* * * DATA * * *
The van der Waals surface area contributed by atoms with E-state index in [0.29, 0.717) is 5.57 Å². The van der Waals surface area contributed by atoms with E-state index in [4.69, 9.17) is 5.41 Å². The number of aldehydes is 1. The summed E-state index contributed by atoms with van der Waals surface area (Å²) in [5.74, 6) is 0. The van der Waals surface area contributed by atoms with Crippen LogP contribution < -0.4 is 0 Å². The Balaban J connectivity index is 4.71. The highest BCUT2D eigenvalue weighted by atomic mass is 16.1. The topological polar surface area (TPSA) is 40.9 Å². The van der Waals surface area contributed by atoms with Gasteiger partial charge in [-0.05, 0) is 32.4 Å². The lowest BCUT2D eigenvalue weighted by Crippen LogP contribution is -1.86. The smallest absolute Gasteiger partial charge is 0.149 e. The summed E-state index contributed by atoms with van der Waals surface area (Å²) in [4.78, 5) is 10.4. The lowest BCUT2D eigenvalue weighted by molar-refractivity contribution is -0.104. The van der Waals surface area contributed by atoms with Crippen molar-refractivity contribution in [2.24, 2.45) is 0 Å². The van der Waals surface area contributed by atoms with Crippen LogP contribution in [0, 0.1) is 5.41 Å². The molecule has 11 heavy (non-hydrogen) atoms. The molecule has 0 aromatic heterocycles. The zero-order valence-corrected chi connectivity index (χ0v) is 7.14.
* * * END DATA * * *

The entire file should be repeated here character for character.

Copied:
The van der Waals surface area contributed by atoms with E-state index in [0.29, 0.717) is 5.57 Å². The van der Waals surface area contributed by atoms with E-state index in [4.69, 9.17) is 5.41 Å². The number of aldehydes is 1. The summed E-state index contributed by atoms with van der Waals surface area (Å²) in [5.74, 6) is 0. The van der Waals surface area contributed by atoms with Crippen LogP contribution < -0.4 is 0 Å². The Balaban J connectivity index is 4.71. The highest BCUT2D eigenvalue weighted by atomic mass is 16.1. The topological polar surface area (TPSA) is 40.9 Å². The van der Waals surface area contributed by atoms with Gasteiger partial charge in [-0.05, 0) is 32.4 Å². The lowest BCUT2D eigenvalue weighted by Crippen LogP contribution is -1.86. The smallest absolute Gasteiger partial charge is 0.149 e. The summed E-state index contributed by atoms with van der Waals surface area (Å²) in [4.78, 5) is 10.4. The lowest BCUT2D eigenvalue weighted by molar-refractivity contribution is -0.104. The van der Waals surface area contributed by atoms with Crippen molar-refractivity contribution in [2.24, 2.45) is 0 Å². The van der Waals surface area contributed by atoms with Crippen LogP contribution in [0, 0.1) is 5.41 Å². The molecule has 11 heavy (non-hydrogen) atoms. The molecule has 0 aromatic heterocycles. The zero-order valence-corrected chi connectivity index (χ0v) is 7.14.